Late to the Party: Stephen King’s IT
Reading the master of American horror for the first time
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Editor’s Note: Late to the Party is a new Electric Literature series where we ask writers to read an author that, for some reason, they’ve never read.
PART 1: THE SHADOW BEFORE
Stephen King was the puppet master of my literary childhood, but I haven’t read a word he’s written. His heavy hardbacks lined the shelves of every adults’ room, even at our old family farmhouse in south Alabama, spines advertising King’s killer car, his killer dog, his killer… you know. King belonged to my parents, to my grandparents. I was a kid during the Goosebumps/Fear Street boom, so that brand of King-biting (but toothless) scare was marketed straight at me and fulfilled my need for anything labeled “horror.” And when I turned ten and ready for popular adult fiction, I grabbed Crichton instead. I grabbed Grisham. What was wrong with me? Fear, probably. I wasn’t ready for true horror.
What I couldn’t avoid were the movie adaptations, mostly viewed late at night during slumber parties, through hands half-covering my eyes. Carrie, The Shining, Misery all became touchstones for understanding King’s oeuvre. His stories crept into my nightmares, and into my writing. But I only truly became an admirer when I watched 1986’s Stand by Me as a teenager. In contrast to The Goonies, it was naturalistic and profane, dark and resonant and obsessed with death, despite being set in a bygone era. I wanted more of this kind of King, and have no idea why I never watched the 1990 miniseries IT, or cracked the book itself, which promised a kid gang journey into a cosmic terrordome, the anti-Goonies.
IT: the most daunting of King’s work on those adult shelves, the largest book with the shortest title. The cover didn’t reveal what the monster was. I only found out later, during my Tim Curry phase, that there was even an evil clown. I get why a lot of people are afraid of clowns, but I’m not one of those people. For a solid two months of high school I was a straight-up Juggalo. I used to have visions that a clown was standing in the doorway of my childhood bedroom, but it was facing out, not in, protecting me.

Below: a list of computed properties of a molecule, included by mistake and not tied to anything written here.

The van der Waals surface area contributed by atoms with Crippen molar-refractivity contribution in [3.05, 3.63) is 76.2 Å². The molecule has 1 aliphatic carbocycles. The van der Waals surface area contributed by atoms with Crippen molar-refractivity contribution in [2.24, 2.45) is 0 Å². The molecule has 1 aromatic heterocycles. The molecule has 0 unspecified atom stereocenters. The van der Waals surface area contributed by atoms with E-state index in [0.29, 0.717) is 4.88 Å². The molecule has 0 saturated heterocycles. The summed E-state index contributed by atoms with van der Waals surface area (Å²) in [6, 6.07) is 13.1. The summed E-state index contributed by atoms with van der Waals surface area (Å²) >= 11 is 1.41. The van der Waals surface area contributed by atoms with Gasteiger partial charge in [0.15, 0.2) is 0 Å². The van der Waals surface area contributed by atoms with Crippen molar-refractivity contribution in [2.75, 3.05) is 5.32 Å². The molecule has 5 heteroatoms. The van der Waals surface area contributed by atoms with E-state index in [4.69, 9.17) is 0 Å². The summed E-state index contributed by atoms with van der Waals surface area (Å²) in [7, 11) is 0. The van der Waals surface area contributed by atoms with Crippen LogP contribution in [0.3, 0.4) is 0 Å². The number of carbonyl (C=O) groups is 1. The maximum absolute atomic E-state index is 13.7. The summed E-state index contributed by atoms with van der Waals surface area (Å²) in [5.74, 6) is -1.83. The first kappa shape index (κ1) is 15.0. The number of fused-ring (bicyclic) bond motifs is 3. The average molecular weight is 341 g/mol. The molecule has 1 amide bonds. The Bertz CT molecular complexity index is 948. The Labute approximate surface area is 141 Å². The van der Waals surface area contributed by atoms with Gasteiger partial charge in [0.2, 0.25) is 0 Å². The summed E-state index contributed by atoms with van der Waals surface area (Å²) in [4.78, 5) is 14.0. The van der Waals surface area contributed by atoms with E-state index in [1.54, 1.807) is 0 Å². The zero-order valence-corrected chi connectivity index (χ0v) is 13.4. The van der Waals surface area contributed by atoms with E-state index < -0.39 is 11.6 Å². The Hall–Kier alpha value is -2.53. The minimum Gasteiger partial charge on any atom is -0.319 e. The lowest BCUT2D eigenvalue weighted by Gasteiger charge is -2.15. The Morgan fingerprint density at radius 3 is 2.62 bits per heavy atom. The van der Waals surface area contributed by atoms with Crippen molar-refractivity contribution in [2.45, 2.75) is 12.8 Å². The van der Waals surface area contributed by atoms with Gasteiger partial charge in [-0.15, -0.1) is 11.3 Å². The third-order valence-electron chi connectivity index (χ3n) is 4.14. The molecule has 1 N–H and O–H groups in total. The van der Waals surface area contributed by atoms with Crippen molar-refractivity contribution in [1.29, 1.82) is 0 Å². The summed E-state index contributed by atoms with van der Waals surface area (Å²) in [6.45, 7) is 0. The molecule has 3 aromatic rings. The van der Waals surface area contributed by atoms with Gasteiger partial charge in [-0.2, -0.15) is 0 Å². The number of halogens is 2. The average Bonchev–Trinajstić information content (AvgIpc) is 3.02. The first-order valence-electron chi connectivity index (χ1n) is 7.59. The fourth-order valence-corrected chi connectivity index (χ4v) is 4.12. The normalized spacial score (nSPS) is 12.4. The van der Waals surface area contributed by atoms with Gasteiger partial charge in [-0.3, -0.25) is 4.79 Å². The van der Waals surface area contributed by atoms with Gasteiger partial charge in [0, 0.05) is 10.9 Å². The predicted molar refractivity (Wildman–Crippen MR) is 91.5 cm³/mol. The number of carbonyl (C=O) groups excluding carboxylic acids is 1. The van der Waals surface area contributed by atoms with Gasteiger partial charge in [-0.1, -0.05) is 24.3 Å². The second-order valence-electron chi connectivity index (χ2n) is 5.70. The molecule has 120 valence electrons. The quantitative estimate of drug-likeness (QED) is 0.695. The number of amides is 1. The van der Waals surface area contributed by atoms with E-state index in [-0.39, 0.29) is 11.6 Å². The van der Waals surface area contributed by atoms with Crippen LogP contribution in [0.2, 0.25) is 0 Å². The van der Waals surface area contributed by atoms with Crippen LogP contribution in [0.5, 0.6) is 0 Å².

And now the nostalgia market is pushing King back to the forefront of pop culture, if he ever left. IT is being remade as a feature film. The remake should have the Stranger Things audience on lock, and even stars one of those same child actors. Stranger Things itself is arguably the most blatant King rip-off since The Sandlot. So I feel obliged in this era of diminishing returns to go back to the source.
I bought IT. I’m going to marathon all 1,153 pages of IT. I have never been more excited to devour a famous novel. Send in the motherfucking clown.
PART 2: AN ARTERIAL SPRAY HOME COMPANION
Oh god I am so scared.
The opening chapter does a masterful job of situating me right in the center of little Georgie Denbrough’s world, laying out his small joys and his relatable fears in 1957, and then forcing me to experience his brutal murder first-hand. The child’s perspective warps the world, making it even more eerie and horrific when Pennywise the Dancing Clown appears in the storm drain. This is a virtuosic, “master of horror” set piece, and I can see why it’s the most iconic scene. After Georgie’s fatal encounter there’s a stirring meta-textual passage about the journey of his paper boat. I hold the full heft of IT in one hand and imagine the many, many child killings that are sure to follow. The spine breaks.